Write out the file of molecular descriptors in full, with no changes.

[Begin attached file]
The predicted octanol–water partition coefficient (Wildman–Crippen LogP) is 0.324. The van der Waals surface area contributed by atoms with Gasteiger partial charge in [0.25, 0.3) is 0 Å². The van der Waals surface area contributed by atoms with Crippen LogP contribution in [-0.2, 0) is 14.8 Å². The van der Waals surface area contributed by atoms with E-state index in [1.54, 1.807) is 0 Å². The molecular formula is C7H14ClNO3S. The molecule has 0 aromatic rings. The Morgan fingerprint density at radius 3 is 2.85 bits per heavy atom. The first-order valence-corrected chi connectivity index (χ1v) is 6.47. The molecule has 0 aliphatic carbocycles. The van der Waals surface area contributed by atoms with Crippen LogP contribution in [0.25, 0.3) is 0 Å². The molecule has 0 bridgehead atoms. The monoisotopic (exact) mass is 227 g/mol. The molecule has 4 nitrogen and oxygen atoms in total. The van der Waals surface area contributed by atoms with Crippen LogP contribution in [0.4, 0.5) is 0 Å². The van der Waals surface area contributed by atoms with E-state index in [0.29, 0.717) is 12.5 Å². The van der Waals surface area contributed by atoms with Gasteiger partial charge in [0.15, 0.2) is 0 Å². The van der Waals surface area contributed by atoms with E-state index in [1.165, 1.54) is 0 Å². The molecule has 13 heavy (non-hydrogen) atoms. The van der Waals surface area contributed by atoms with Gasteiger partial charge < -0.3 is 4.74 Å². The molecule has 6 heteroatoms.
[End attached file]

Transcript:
The predicted octanol–water partition coefficient (Wildman–Crippen LogP) is 0.324. The van der Waals surface area contributed by atoms with Gasteiger partial charge in [0.25, 0.3) is 0 Å². The van der Waals surface area contributed by atoms with Crippen LogP contribution in [-0.2, 0) is 14.8 Å². The van der Waals surface area contributed by atoms with E-state index in [1.54, 1.807) is 0 Å². The molecular formula is C7H14ClNO3S. The molecule has 0 aromatic rings. The Morgan fingerprint density at radius 3 is 2.85 bits per heavy atom. The first-order valence-corrected chi connectivity index (χ1v) is 6.47. The molecule has 0 aliphatic carbocycles. The van der Waals surface area contributed by atoms with Crippen LogP contribution in [0.25, 0.3) is 0 Å². The molecule has 0 bridgehead atoms. The monoisotopic (exact) mass is 227 g/mol. The molecule has 4 nitrogen and oxygen atoms in total. The van der Waals surface area contributed by atoms with Crippen LogP contribution in [0.4, 0.5) is 0 Å². The van der Waals surface area contributed by atoms with E-state index in [0.29, 0.717) is 12.5 Å². The van der Waals surface area contributed by atoms with Gasteiger partial charge in [0.15, 0.2) is 0 Å². The van der Waals surface area contributed by atoms with E-state index in [1.165, 1.54) is 0 Å². The molecule has 13 heavy (non-hydrogen) atoms. The van der Waals surface area contributed by atoms with Gasteiger partial charge < -0.3 is 4.74 Å². The molecule has 6 heteroatoms.